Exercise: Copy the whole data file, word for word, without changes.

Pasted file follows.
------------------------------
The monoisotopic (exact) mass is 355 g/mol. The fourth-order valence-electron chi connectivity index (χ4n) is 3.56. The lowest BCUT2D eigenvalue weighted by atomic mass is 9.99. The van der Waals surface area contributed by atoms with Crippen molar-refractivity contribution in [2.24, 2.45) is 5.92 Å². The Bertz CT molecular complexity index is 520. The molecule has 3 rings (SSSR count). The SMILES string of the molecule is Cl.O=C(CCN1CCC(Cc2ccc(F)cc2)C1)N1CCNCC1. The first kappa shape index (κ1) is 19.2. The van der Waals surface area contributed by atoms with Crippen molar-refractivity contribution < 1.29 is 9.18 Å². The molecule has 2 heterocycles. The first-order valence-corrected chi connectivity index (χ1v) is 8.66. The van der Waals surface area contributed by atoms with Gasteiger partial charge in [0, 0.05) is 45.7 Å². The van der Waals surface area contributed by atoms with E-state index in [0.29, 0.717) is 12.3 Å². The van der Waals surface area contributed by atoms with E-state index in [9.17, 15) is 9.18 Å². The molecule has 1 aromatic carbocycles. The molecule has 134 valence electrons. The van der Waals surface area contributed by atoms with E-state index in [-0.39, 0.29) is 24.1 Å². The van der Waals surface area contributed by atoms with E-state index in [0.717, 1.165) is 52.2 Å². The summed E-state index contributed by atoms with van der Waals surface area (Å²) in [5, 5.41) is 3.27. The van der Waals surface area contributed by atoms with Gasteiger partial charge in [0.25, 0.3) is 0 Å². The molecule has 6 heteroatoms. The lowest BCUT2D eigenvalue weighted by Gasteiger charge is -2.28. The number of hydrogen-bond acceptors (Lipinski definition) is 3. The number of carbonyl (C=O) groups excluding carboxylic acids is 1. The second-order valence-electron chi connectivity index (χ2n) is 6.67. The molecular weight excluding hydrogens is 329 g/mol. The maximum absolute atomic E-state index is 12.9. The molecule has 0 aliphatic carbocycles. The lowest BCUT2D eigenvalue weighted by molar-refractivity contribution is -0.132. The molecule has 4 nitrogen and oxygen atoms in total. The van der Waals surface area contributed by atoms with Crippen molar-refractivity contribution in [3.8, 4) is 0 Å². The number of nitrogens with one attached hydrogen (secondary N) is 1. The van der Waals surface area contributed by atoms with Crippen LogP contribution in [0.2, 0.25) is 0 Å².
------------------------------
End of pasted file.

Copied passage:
The monoisotopic (exact) mass is 355 g/mol. The fourth-order valence-electron chi connectivity index (χ4n) is 3.56. The lowest BCUT2D eigenvalue weighted by atomic mass is 9.99. The van der Waals surface area contributed by atoms with Crippen molar-refractivity contribution in [2.24, 2.45) is 5.92 Å². The Bertz CT molecular complexity index is 520. The molecule has 3 rings (SSSR count). The SMILES string of the molecule is Cl.O=C(CCN1CCC(Cc2ccc(F)cc2)C1)N1CCNCC1. The first kappa shape index (κ1) is 19.2. The van der Waals surface area contributed by atoms with Crippen molar-refractivity contribution < 1.29 is 9.18 Å². The molecule has 2 heterocycles. The first-order valence-corrected chi connectivity index (χ1v) is 8.66. The van der Waals surface area contributed by atoms with Gasteiger partial charge in [0, 0.05) is 45.7 Å². The van der Waals surface area contributed by atoms with E-state index in [0.29, 0.717) is 12.3 Å². The van der Waals surface area contributed by atoms with E-state index in [9.17, 15) is 9.18 Å². The molecule has 1 aromatic carbocycles. The molecule has 134 valence electrons. The van der Waals surface area contributed by atoms with E-state index in [-0.39, 0.29) is 24.1 Å². The van der Waals surface area contributed by atoms with E-state index in [0.717, 1.165) is 52.2 Å². The summed E-state index contributed by atoms with van der Waals surface area (Å²) in [5, 5.41) is 3.27. The van der Waals surface area contributed by atoms with Gasteiger partial charge in [0.25, 0.3) is 0 Å². The molecule has 6 heteroatoms. The lowest BCUT2D eigenvalue weighted by Gasteiger charge is -2.28. The number of hydrogen-bond acceptors (Lipinski definition) is 3. The number of carbonyl (C=O) groups excluding carboxylic acids is 1. The second-order valence-electron chi connectivity index (χ2n) is 6.67. The molecular weight excluding hydrogens is 329 g/mol. The maximum absolute atomic E-state index is 12.9. The molecule has 0 aliphatic carbocycles. The lowest BCUT2D eigenvalue weighted by molar-refractivity contribution is -0.132. The molecule has 4 nitrogen and oxygen atoms in total. The van der Waals surface area contributed by atoms with Crippen molar-refractivity contribution in [3.8, 4) is 0 Å². The number of nitrogens with one attached hydrogen (secondary N) is 1. The van der Waals surface area contributed by atoms with Crippen LogP contribution in [0.2, 0.25) is 0 Å².